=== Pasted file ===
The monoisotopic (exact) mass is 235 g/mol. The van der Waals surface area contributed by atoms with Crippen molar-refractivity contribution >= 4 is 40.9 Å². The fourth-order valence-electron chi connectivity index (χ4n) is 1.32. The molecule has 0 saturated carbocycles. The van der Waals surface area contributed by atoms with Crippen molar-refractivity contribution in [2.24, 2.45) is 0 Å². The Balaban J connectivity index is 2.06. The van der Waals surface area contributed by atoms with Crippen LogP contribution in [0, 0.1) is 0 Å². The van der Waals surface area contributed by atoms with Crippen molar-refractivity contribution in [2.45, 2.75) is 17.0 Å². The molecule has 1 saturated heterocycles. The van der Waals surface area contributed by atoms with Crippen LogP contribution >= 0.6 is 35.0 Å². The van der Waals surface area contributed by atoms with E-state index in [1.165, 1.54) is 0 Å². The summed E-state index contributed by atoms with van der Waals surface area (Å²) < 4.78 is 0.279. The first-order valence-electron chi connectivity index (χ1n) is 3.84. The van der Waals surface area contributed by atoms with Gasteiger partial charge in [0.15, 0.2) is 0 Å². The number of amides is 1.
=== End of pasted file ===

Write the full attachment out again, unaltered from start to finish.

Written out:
The monoisotopic (exact) mass is 235 g/mol. The van der Waals surface area contributed by atoms with Crippen molar-refractivity contribution >= 4 is 40.9 Å². The fourth-order valence-electron chi connectivity index (χ4n) is 1.32. The molecule has 0 saturated carbocycles. The van der Waals surface area contributed by atoms with Crippen molar-refractivity contribution in [2.24, 2.45) is 0 Å². The Balaban J connectivity index is 2.06. The van der Waals surface area contributed by atoms with Crippen LogP contribution in [0, 0.1) is 0 Å². The van der Waals surface area contributed by atoms with Crippen molar-refractivity contribution in [2.45, 2.75) is 17.0 Å². The molecule has 1 saturated heterocycles. The van der Waals surface area contributed by atoms with Crippen LogP contribution >= 0.6 is 35.0 Å². The van der Waals surface area contributed by atoms with E-state index in [1.165, 1.54) is 0 Å². The summed E-state index contributed by atoms with van der Waals surface area (Å²) < 4.78 is 0.279. The first-order valence-electron chi connectivity index (χ1n) is 3.84. The van der Waals surface area contributed by atoms with Gasteiger partial charge in [0.15, 0.2) is 0 Å². The number of amides is 1.